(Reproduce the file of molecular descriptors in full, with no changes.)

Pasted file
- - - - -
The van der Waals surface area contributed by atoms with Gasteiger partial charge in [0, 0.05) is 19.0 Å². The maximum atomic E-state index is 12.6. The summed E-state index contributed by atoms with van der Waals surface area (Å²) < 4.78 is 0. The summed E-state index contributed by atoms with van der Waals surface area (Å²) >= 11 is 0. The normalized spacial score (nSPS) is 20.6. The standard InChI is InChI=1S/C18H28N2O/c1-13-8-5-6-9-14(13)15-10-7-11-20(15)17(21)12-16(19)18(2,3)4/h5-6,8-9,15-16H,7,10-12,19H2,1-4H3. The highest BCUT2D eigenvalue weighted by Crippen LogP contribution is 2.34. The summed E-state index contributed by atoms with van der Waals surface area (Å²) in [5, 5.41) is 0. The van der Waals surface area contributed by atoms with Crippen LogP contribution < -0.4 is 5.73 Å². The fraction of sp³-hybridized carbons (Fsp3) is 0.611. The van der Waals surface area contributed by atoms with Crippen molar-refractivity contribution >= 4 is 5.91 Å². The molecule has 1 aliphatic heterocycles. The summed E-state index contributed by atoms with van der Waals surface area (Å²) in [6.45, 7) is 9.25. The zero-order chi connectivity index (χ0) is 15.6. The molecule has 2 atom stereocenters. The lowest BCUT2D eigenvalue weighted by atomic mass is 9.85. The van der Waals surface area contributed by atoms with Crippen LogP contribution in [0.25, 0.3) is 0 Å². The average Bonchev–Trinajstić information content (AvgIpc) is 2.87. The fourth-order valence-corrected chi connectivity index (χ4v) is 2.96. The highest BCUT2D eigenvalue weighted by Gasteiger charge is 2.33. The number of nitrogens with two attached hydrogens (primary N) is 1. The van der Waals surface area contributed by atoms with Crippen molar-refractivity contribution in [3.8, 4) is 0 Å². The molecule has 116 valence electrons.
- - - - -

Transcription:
The van der Waals surface area contributed by atoms with Gasteiger partial charge in [0, 0.05) is 19.0 Å². The maximum atomic E-state index is 12.6. The summed E-state index contributed by atoms with van der Waals surface area (Å²) < 4.78 is 0. The summed E-state index contributed by atoms with van der Waals surface area (Å²) >= 11 is 0. The normalized spacial score (nSPS) is 20.6. The standard InChI is InChI=1S/C18H28N2O/c1-13-8-5-6-9-14(13)15-10-7-11-20(15)17(21)12-16(19)18(2,3)4/h5-6,8-9,15-16H,7,10-12,19H2,1-4H3. The highest BCUT2D eigenvalue weighted by Crippen LogP contribution is 2.34. The summed E-state index contributed by atoms with van der Waals surface area (Å²) in [5, 5.41) is 0. The van der Waals surface area contributed by atoms with Crippen LogP contribution < -0.4 is 5.73 Å². The fraction of sp³-hybridized carbons (Fsp3) is 0.611. The van der Waals surface area contributed by atoms with Crippen molar-refractivity contribution >= 4 is 5.91 Å². The molecule has 1 aliphatic heterocycles. The summed E-state index contributed by atoms with van der Waals surface area (Å²) in [6.45, 7) is 9.25. The zero-order chi connectivity index (χ0) is 15.6. The molecule has 2 atom stereocenters. The lowest BCUT2D eigenvalue weighted by atomic mass is 9.85. The van der Waals surface area contributed by atoms with Crippen LogP contribution in [0.25, 0.3) is 0 Å². The average Bonchev–Trinajstić information content (AvgIpc) is 2.87. The fourth-order valence-corrected chi connectivity index (χ4v) is 2.96. The highest BCUT2D eigenvalue weighted by Gasteiger charge is 2.33. The number of nitrogens with two attached hydrogens (primary N) is 1. The van der Waals surface area contributed by atoms with Crippen molar-refractivity contribution in [3.8, 4) is 0 Å². The molecule has 116 valence electrons.